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4 Ways to Protect Remote Workers From Cyberattacks

As remote work standardizes among companies from different industries, it’s important we don’t forget about cybersecurity for remote teams.

Brandon Roberts

By Brandon Roberts

Business Development Executive Brandon Roberts helps BairesDev scale via business expansion, sales growth, and continual increases in profitability.

10 min read

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These past few months, tons of companies have made headlines thanks to their newfound commitment and support for remote work. News like that can inspire any business to follow their steps and that’s definitely great. However, those articles don’t always tell the full story—especially when it comes to the cybersecurity measures you will have to take to prevent disasters. 

The facts show that the ongoing transformation of the traditional office has presented a golden opportunity for hackers and cybercriminals. These malicious attackers have taken advantage of avoidable weaknesses that new remote teams were simply not aware of. Today, we’re here to learn more about these avoidable weaknesses and what your company can do to keep threats at bay. 

1. Risk Assessment Goes a Long Way

Like anything in business, metrics are key. We can’t improve cybersecurity if we don’t measure our current status and identify possible vulnerabilities. This is especially important for small and medium-sized companies, as they are the ones who most commonly skip over the risk assessment process.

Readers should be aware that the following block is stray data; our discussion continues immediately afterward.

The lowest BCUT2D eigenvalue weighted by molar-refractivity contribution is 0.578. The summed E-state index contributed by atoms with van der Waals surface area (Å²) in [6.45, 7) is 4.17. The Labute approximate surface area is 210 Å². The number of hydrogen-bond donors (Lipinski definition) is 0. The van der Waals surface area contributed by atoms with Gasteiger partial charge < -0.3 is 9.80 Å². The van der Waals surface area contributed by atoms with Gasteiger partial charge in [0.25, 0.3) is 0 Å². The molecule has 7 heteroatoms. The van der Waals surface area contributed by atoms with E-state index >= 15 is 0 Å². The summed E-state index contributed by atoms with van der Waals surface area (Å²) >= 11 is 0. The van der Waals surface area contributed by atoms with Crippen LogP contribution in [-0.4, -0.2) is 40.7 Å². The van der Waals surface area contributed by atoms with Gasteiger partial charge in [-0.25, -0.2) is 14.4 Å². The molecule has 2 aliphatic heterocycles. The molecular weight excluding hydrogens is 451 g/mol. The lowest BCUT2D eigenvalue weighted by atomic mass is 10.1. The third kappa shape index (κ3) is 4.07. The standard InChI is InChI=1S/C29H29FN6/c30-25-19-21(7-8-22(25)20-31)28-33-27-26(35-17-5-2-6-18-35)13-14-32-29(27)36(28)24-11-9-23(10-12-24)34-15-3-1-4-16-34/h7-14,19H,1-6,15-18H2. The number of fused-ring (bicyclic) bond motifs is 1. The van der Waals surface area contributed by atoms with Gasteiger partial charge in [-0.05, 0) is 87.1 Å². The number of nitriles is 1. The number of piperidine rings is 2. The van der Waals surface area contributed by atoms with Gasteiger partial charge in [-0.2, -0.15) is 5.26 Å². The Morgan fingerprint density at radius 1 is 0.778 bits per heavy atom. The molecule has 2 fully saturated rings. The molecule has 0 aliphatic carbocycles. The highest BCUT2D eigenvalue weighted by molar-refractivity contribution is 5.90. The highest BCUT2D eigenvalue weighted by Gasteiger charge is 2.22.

Whatever the reason behind that, you need to know that even a simple risk assessment can take you a long way. Knowing straightforward things like what data you need to protect, how you will be doing it, and how you will address the identified vulnerabilities is enough to make you a cybersecurity-conscious company. 

There aren’t any excuses for not doing it, either. Given how popular IT outsourcing services have become, it’s extremely easy and quick to get a small team of cybersecurity professionals who can get most (if not all) of the work done for you. You can even get cybersecurity services bundled in when you go for more general approaches to digital transformation. 

2. Understand Endpoint Security

In the traditional office, employees are limited to the secure corporate infrastructure that is already installed in the building. Going remote means giving that up (along with its associated costs), and you need to be prepared to substitute it. Believe it or not, an employee using the same device for personal and work-related purposes actually poses a significant risk for your cybersecurity strategy. 

That’s the reason why endpoint security became so relevant through 2020 and why it will continue to be a major focus for remote teams throughout the following years. Today, almost every remote work specialist will agree on the following: issuing new devices (a.k.a. laptops) for remote employees is the most preferable way to strengthen endpoint security.